Brewing climate change? What your morning joe means for a warming world – National
After the morning jokes, the climate crisis could be looming. A new study suggests that global coffee production is facing an “increasing challenge” from extreme weather.
Research published in PLOS Climate .
The announcement follows research earlier this year that suggested coffee brewing and consumption habits could have an impact on climate change.
Researchers at the University of Quebec analyzed carbon emissions from four different coffee preparation methods.
They used life cycle assessments to help translate production into pollution, using data on machine builds, capsules, packaging, and emissions associated with the agricultural stage.
The final version of their research has not yet been published, but they shared some of that scientific paper in their next article. Conversation in January.
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They found that drip filter coffee has the highest carbon emissions.This is due to the higher content of ground coffee used to prepare the drink, which consumes more electricity.
In their analysis, coffee brewed using a French press produced the second highest amount of carbon dioxide on average.
Studies have suggested that instant or soluble coffee has the lowest carbon footprint and is the greenest option when using the recommended amount of coffee and water per cup.
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Pods or capsules proved to be the best choice when other methods used 20% excess coffee and twice the amount of water required.
Luciano Rodríguez Viana, PhD student in environmental sciences at the University of Quebec Cictimi (UQAC) said:
However, they are bad for the environment because they end up in the landfill, he told Global News.
Their analysis adds to previous studies comparing the environmental impacts of coffee-making methods.
2009 study A study published in the Journal of Cleaner Production showed that drip filter coffee had the highest environmental impact per cup.
Instant coffee, on the other hand, was a greener option than capsules.
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According to Viana, coffee production is the stage that uses the most greenhouse gases, regardless of how the coffee is prepared.
This is due to the modernization of the agricultural sector, which requires intensive irrigation, fertilizers and pesticide application, all of which can emit greenhouse gases.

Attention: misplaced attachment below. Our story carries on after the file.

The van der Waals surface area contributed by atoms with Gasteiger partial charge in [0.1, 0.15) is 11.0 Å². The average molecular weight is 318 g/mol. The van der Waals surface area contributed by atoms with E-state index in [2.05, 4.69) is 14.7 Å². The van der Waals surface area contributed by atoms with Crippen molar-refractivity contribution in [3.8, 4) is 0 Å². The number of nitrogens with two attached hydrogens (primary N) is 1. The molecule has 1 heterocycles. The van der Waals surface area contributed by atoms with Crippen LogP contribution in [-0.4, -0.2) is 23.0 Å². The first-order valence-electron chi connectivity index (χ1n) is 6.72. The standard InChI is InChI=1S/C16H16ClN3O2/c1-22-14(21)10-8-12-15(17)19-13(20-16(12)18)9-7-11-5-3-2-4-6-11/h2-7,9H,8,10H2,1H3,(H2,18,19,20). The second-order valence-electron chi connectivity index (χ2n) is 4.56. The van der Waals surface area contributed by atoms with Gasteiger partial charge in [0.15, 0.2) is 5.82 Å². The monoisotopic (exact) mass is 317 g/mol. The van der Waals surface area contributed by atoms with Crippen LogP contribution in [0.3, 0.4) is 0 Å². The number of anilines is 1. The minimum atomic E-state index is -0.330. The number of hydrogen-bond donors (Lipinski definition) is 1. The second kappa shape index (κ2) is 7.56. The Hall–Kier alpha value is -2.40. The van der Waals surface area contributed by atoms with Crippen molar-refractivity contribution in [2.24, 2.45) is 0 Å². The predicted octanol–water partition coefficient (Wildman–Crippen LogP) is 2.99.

When it comes to tea, each kilogram produced emits more greenhouse gases compared to coffee, Viana said.
However, it takes more coffee to make the same amount of drink, so for every liter of consumption, roasted and ground coffee emits up to four times more greenhouse gases than tea. There is likely to be.
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Viana says you don’t have to stop drinking coffee to save the planet.
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At the consumer level, the most effective way is to avoid wasting coffee and water.
Governments and multinationals have a bigger role to play in fighting climate change.
Viana said coffee-producing countries and companies must create “the economic and technological conditions necessary for the emergence of coffee production that is less dependent on irrigation systems, fertilizers and pesticides while avoiding deforestation.” said there is
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Reintroducing traditional shaded coffee plantations, using organic and inorganic fertilizers, and installing biodigesters for wastewater treatment can also help.
He said we need to encourage the use of recyclable and reusable cups to limit the environmental impact of single-use cups.
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Canada has launched a single-use plastic ban to reach zero plastic waste by 2030.
The manufacture and import of plastic ring carriers (often used in beverage containers) will be banned in June 2023, and sales will be banned in June 2024.
As part of that push, Canadian restaurants are beginning to introduce eco-friendly options.
December 2022Tim Horton’s has launched a 12-week pilot of plastic-free, recyclable textile hot drink lids in Vancouver.
This year, the coffee chain also started introducing compostable wooden and textile cutlery.
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